It is not often that I finish a book and feel nothing positive. I tend to like most of what I read, and even if I don’t like it, I try to find something that sheds light on life in some way.
I struggle now to think of what I could possibly find redeeming in The Red Badge of Courage by Stephen Crane (1894), a painfully realistic look at a young man in the midst of a Civil War battle. There’s plenty of symbolism for the high school student to find, but I don’t particularly want to read it with that depth. It was quite a blah book for me.
This post, however, will try to give two perspectives: an attempt to portray some of the depth that should possibly give one a reason to like it, and then a brief consideration of the reasons it just didn’t work for me.
Henry Fielding is an everyman. He’s a young man rushing off to battle to be a hero, but the realities of war give him plenty of second guesses. He doesn’t want to be a fool and a coward, and yet he is. His is a story of growing up, or trying to, in the midst of a scary series of battles.
He wished that he, too, had a wound, a red badge of courage. (Chapter 9)
Despite his wishes, though, Henry (called “the youth” for much of the book) finds it’s much harder to be a hero than he at first thought. He’s afraid, and he must come to terms with that fear.
Stephen Crane provides plenty of fodder for high school symbolism classes. Each color represents something, and while I didn’t want to determine what each did represent, sometimes Crane was rather obvious. A few times he reminded us that war was the “red animal” and hope was a pale blue (a line of soldiers in the distance, or the morning sky or something else).
Other symbolism seemed vaguely familiar to me. Take this passage.
Nature had given him a sign. The squirrel, immediately upon recognizing danger, had taken to his legs without ado. He did not stand stolidly baring his furry belly to the missile, and dies with an upward glance at the sympathetic heavens. On the contrary, he had fled as fast as his legs could carry him; and was but an ordinary squirrel too – doubtless no philosopher of his race. The youth wended, feeling that Nature was of his mind. She re-enforced his argument with proofs that lived where the sun shone. (Chapter 7)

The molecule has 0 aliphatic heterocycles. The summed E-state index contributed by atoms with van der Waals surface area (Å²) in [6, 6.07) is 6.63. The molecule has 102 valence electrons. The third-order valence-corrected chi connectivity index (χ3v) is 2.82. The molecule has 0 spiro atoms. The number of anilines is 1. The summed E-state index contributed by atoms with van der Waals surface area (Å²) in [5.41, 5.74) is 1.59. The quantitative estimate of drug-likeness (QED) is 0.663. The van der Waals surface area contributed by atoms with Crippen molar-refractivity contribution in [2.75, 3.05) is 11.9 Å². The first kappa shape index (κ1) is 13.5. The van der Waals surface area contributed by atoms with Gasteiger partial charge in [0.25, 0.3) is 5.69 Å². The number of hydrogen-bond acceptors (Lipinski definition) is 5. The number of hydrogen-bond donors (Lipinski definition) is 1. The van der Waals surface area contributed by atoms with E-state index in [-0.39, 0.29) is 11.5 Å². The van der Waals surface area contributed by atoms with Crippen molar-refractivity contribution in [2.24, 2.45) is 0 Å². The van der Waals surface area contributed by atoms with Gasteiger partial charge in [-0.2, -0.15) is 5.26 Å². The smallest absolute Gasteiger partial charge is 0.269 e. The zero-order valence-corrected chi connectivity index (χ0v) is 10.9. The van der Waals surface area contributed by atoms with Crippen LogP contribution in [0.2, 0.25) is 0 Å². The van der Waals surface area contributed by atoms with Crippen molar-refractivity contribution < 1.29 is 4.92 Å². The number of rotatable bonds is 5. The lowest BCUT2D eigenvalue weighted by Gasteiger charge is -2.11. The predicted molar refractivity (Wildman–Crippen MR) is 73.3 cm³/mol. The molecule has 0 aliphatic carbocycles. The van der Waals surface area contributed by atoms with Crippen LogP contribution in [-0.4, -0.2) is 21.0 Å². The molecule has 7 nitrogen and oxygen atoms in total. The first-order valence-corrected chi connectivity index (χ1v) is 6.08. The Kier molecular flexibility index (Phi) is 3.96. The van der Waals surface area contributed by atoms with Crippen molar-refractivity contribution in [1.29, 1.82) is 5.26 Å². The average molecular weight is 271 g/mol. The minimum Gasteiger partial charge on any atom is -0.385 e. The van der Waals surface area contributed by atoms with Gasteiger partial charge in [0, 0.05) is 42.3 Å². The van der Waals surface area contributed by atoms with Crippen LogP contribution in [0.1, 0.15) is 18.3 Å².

I find it quite appropriate, then, that Hemingway likewise has his character in For Whom the Bell Tolls, another war book, observing the animals prior to entering into battle. Of course, in Hemingway, the animals represent something a little bit more (they aren’t running away but rather being killed for dinner). Yet, the concept of relating human behavior to that of the animals in the underbrush seems to be a common theme in war books. (I say this not having read many war books, I must admit.) War makes one an animal, I suppose. Henry at first rejects that inevitable metamorphosis. He must come to terms with it, much as Robert Jordan needed to come to terms with his fate.
And yet, the familiarity of Henry Fielding and the symbolism Crane dropped in failed to engage me in the novel. Despite how real Henry Fielding was, I hated him. Being in the midst of war was his fault. He wanted to go to war. I failed to have sympathy for his whining, and it got so boring. In fact, despite the brevity of the novel, it took me forever to plough through. I felt like I was walking through sludge every time I picked it up.
Part of my issue was with Henry himself: his whining. But Crane also failed to convince me of Henry’s metamorphosis by the end. I think it significant that Crane himself had never been in war. Maybe I just was not fully convinced of the reality of the battle? Regardless I found Henry’s ultimate *spoiler* claim to a future “existence of soft and eternal peace” to be a blah ending to a boring and blah book. Seriously? The battle is still raging, but you can now approach it with peace because you are a hero? Wait until tomorrow, buddy. I personally felt peace because I was finally FINISHED READING. *end spoiler*
So would I recommend The Red Badge of Courage? Absolutely not. It’s so dull. The fan of realism may like the look at Civil War realities, but I personally was not convinced by the end of it that the main character had changed. It just did nothing for me.
Have you read The Red Badge of Courage? What did I miss here? Or, was your assessment similar?